The examples that some bring up where Stoops chose to completely remove players from the school are Rhett Bomar or Josh Jarboe. How could Stoops keep a player like Mixon who committed such a disgusting act while kicking off players like Bomar or Jarboe who committed less heinous acts? That is when it is important to remember these players were already on their second chances.
Bomar endured a few underage drinking charges before finally being caught being paid for a job he didn’t attend — also an NCAA violation. Still Bomar was on a short leash due to attitude and character issues. After he made a mistake similar or worse, he was removed.
The same with Jarboe. He was a highly-touted wide receiver recruit that had issues with handguns in high school. When he arrived at OU in 2008 he was under a watch similar to Mixon after his incident. Jarboe was expected to follow a stricter set of rules. Then a video was released of him rapping with lyrics referring to, among other things, killing. Jarboe was shown the door.
Stoops’ track record in these cases have shown that he can allow second chances to not only occur but to flourish. Do they always succeed? Obviously no. Each case is different and needs to be shown the proper respect. Time will tell however with Mixon if he decides to return for a third year at Oklahoma or not.
Mixon has served his punishment with both the legal system and the university. Hours of community service to go along with mandatory anger therapy, along with the year long removal from the football team in 2014.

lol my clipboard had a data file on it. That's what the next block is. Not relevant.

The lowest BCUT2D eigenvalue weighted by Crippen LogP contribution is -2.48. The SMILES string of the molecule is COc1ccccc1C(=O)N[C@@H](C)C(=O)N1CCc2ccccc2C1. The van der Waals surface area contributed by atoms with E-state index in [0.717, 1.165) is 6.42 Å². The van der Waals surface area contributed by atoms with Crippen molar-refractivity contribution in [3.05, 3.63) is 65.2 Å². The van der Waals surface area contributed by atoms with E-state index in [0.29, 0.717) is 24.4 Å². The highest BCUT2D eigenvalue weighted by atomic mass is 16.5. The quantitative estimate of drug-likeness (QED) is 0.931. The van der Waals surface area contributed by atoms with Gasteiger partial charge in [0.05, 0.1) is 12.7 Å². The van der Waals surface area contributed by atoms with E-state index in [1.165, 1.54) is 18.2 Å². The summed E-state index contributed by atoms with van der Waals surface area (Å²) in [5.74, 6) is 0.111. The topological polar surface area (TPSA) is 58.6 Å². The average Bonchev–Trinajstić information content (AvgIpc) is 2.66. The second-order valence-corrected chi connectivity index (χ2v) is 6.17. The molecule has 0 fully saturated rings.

There will be no retroactive punishment. From what we can research, Mixon was a relatively good kid and student prior to his arrival at Oklahoma with no criminal background. Since the incident, it has been much of the same. He has kept his part of the bargain with Stoops thus far.
It is important not to bring emotion into the case that pertains to the law. Those defending Mixon or condemning him — as well as for Molitor — are missing the point. This is a problem in our society. A problem that should not only be concerning to the public if by chance a video tape surfaces. For victims, it is important to remember the difficulty of telling the truth or even seeking justice in these cases. Shame is a powerful tool used against those who find themselves on the wrong side of hate-filled fist.
Oklahoma made their choice and will have to live with it. If Mixon returns to the Sooners next season and keeps his nose clean as well as succeeding on the field, there will be very little reason to still condemn Stoops, Castiglione or Boren. If Mixon makes another similar mistake, all bets are off — people will have to lose their jobs and privlaedges.
The entire two year saga that led to the ultimate climax of the tape release has been ugly. The days in the wake of the release have been equally as ugly. But this is a society that is based upon second chances. If we don’t allow second chances to flourish, should we expect those who make mistakes to improve as human beings? If you believe in second chances but don’t believe Mixon should be receiving it at Oklahoma, there is nothing wrong with that. The problem is that the argument for that will get you nowhere. It is all done — the crime, the punishment, the serving of the consequences. It is time to focus on the future.
Something Mixon should have remembered on that night in July 2014.